When a truck driver gets behind the wheel of a semi-trailer, they take on the responsibility to drive safely and carefully. This responsibility is intended to protect the other drivers on the road; all too often, when it is broken, drivers of smaller vehicles must pay the price. A recent case, however, shows that other truckers are just as at-risk in a tractor-trailer accident.
The accident occurred on an Ohio highway in the early morning hours. The driver of a 2007 Volvo tractor-trailer had pulled to the side of US 24 for unknown reasons. Though the vehicle was mostly on the shoulder of the road, authorities say it was still about one foot inside the lane of fast-moving traffic.
As the Volvo was parked on the side of the road, a second semi approached in the same lane, this one a 2006 Freightliner. The Freightliner struck the Volvo from behind.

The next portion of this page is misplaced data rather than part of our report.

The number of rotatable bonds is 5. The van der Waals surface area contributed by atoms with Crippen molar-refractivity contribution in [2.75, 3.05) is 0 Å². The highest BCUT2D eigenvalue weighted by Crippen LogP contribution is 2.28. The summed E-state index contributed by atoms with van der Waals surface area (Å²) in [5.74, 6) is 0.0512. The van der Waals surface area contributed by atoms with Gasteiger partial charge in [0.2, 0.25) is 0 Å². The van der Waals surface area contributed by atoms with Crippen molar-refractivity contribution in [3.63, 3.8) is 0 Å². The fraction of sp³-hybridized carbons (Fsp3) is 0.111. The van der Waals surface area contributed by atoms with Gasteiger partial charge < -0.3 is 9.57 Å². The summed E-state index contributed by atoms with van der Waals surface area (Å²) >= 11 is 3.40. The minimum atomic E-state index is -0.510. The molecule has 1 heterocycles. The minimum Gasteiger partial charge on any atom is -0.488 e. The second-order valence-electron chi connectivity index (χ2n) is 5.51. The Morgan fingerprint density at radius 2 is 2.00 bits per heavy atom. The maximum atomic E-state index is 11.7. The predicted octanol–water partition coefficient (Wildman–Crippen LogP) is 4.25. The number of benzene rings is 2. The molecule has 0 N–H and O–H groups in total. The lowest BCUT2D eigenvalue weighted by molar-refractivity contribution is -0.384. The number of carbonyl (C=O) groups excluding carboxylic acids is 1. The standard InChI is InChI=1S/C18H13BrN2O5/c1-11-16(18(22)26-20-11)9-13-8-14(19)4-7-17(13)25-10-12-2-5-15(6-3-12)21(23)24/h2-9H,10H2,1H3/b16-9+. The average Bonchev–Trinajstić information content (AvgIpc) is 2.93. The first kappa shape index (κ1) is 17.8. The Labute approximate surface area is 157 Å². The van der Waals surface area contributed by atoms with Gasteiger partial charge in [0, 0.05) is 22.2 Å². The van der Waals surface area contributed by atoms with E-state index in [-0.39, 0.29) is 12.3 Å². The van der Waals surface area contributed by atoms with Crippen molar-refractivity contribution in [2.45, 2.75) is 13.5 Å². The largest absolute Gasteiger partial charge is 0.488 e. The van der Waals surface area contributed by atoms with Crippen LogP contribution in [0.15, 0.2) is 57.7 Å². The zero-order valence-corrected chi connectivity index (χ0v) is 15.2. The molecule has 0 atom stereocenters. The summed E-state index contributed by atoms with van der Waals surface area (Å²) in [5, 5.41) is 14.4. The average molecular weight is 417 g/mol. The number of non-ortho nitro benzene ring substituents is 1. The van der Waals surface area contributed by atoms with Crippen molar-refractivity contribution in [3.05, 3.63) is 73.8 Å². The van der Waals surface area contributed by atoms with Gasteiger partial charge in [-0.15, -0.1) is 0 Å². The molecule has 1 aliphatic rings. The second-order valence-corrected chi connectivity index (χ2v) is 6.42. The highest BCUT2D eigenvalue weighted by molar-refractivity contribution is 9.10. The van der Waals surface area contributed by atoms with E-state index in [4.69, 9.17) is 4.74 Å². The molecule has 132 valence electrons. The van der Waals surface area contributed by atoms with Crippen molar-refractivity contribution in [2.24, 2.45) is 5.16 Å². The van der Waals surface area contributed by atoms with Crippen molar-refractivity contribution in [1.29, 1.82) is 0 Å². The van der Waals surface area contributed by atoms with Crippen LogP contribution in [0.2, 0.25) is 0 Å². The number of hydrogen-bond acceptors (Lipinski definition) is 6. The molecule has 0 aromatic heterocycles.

The impact ruptured the fuel tank on one of the vehicles, starting a fire that soon engulfed both vehicles. The driver of the Volvo was standing outside his vehicle at the time of the collision. He escaped the accident with only a leg injury, which was caused by flying debris. The driver of the Freightliner, unfortunately, was pronounced dead at the scene.
Police are still investigating the scene. They have cited the driver of Volvo for parking in the roadway. It isn't clear whether any further charges will be filed for his part in the fatal collision.
Regardless of the criminal charges filed in a specific case, the victims of car accidents have the right to file civil charges to seek compensation for their losses. Civil cases often have a lower standard of culpability, meaning civil charges are sometimes easier to prove than criminal charges.
Source: The Times Bulletin, "Fiery US 24 crash claims one" No Author Given, Oct. 29, 2013